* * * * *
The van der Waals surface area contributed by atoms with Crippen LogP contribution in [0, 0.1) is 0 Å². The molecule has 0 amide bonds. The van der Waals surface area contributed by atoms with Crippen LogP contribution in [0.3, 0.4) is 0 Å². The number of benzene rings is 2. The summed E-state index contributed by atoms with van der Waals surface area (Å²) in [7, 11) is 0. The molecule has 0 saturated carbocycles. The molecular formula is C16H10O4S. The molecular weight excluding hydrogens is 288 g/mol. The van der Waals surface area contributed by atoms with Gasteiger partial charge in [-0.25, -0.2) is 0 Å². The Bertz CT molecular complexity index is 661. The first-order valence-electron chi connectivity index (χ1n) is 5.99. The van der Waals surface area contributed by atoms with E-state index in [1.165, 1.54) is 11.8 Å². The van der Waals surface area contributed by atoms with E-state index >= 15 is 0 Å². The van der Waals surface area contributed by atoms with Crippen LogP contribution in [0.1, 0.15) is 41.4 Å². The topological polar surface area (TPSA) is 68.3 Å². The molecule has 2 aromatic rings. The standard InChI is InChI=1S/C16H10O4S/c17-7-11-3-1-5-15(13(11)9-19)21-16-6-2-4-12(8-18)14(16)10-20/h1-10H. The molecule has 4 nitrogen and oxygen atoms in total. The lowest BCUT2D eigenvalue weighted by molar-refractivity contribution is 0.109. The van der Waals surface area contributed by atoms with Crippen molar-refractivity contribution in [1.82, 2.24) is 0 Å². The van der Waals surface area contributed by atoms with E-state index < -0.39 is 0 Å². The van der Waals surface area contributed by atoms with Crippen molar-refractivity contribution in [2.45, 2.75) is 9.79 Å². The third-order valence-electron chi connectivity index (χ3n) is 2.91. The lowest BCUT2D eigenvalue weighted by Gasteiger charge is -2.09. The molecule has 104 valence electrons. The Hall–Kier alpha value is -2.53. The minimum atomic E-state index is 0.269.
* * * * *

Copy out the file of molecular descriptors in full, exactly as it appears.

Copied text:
The van der Waals surface area contributed by atoms with Crippen LogP contribution in [0, 0.1) is 0 Å². The molecule has 0 amide bonds. The van der Waals surface area contributed by atoms with Crippen LogP contribution in [0.3, 0.4) is 0 Å². The number of benzene rings is 2. The summed E-state index contributed by atoms with van der Waals surface area (Å²) in [7, 11) is 0. The molecule has 0 saturated carbocycles. The molecular formula is C16H10O4S. The molecular weight excluding hydrogens is 288 g/mol. The van der Waals surface area contributed by atoms with Gasteiger partial charge in [-0.25, -0.2) is 0 Å². The Bertz CT molecular complexity index is 661. The first-order valence-electron chi connectivity index (χ1n) is 5.99. The van der Waals surface area contributed by atoms with E-state index in [1.165, 1.54) is 11.8 Å². The van der Waals surface area contributed by atoms with E-state index >= 15 is 0 Å². The van der Waals surface area contributed by atoms with Crippen LogP contribution in [0.1, 0.15) is 41.4 Å². The topological polar surface area (TPSA) is 68.3 Å². The molecule has 2 aromatic rings. The standard InChI is InChI=1S/C16H10O4S/c17-7-11-3-1-5-15(13(11)9-19)21-16-6-2-4-12(8-18)14(16)10-20/h1-10H. The molecule has 4 nitrogen and oxygen atoms in total. The lowest BCUT2D eigenvalue weighted by molar-refractivity contribution is 0.109. The van der Waals surface area contributed by atoms with Crippen molar-refractivity contribution in [1.82, 2.24) is 0 Å². The van der Waals surface area contributed by atoms with E-state index < -0.39 is 0 Å². The van der Waals surface area contributed by atoms with Crippen molar-refractivity contribution in [2.45, 2.75) is 9.79 Å². The third-order valence-electron chi connectivity index (χ3n) is 2.91. The lowest BCUT2D eigenvalue weighted by Gasteiger charge is -2.09. The molecule has 104 valence electrons. The Hall–Kier alpha value is -2.53. The minimum atomic E-state index is 0.269.